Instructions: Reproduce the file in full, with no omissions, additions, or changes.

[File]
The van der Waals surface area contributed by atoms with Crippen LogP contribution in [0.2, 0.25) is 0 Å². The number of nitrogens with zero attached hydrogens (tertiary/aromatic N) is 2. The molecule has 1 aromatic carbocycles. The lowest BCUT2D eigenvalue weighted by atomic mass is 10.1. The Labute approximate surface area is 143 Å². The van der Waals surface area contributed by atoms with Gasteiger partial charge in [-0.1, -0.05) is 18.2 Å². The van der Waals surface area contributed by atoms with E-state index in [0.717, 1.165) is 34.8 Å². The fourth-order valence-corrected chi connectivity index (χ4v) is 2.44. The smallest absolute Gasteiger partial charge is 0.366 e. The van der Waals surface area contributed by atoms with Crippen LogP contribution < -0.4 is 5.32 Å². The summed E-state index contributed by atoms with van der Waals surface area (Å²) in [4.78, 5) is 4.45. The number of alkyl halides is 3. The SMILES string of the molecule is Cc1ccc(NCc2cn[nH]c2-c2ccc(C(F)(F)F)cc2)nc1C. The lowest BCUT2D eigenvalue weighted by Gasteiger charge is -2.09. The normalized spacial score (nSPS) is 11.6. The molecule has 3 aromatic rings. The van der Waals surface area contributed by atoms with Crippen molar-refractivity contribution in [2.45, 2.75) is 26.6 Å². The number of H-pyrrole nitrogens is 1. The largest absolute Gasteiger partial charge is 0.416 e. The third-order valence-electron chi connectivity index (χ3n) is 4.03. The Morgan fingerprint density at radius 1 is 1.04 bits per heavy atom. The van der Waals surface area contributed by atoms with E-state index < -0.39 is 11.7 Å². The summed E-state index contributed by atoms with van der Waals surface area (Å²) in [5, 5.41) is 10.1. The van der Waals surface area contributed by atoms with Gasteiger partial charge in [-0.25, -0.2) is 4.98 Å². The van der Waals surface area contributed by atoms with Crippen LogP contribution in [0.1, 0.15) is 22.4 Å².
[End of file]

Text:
The van der Waals surface area contributed by atoms with Crippen LogP contribution in [0.2, 0.25) is 0 Å². The number of nitrogens with zero attached hydrogens (tertiary/aromatic N) is 2. The molecule has 1 aromatic carbocycles. The lowest BCUT2D eigenvalue weighted by atomic mass is 10.1. The Labute approximate surface area is 143 Å². The van der Waals surface area contributed by atoms with Gasteiger partial charge in [-0.1, -0.05) is 18.2 Å². The van der Waals surface area contributed by atoms with E-state index in [0.717, 1.165) is 34.8 Å². The fourth-order valence-corrected chi connectivity index (χ4v) is 2.44. The smallest absolute Gasteiger partial charge is 0.366 e. The van der Waals surface area contributed by atoms with Crippen LogP contribution < -0.4 is 5.32 Å². The summed E-state index contributed by atoms with van der Waals surface area (Å²) in [4.78, 5) is 4.45. The number of alkyl halides is 3. The SMILES string of the molecule is Cc1ccc(NCc2cn[nH]c2-c2ccc(C(F)(F)F)cc2)nc1C. The lowest BCUT2D eigenvalue weighted by Gasteiger charge is -2.09. The normalized spacial score (nSPS) is 11.6. The molecule has 3 aromatic rings. The van der Waals surface area contributed by atoms with Crippen molar-refractivity contribution in [2.45, 2.75) is 26.6 Å². The number of H-pyrrole nitrogens is 1. The largest absolute Gasteiger partial charge is 0.416 e. The third-order valence-electron chi connectivity index (χ3n) is 4.03. The Morgan fingerprint density at radius 1 is 1.04 bits per heavy atom. The van der Waals surface area contributed by atoms with E-state index < -0.39 is 11.7 Å². The summed E-state index contributed by atoms with van der Waals surface area (Å²) in [5, 5.41) is 10.1. The van der Waals surface area contributed by atoms with Gasteiger partial charge in [-0.25, -0.2) is 4.98 Å². The van der Waals surface area contributed by atoms with Crippen LogP contribution in [0.1, 0.15) is 22.4 Å².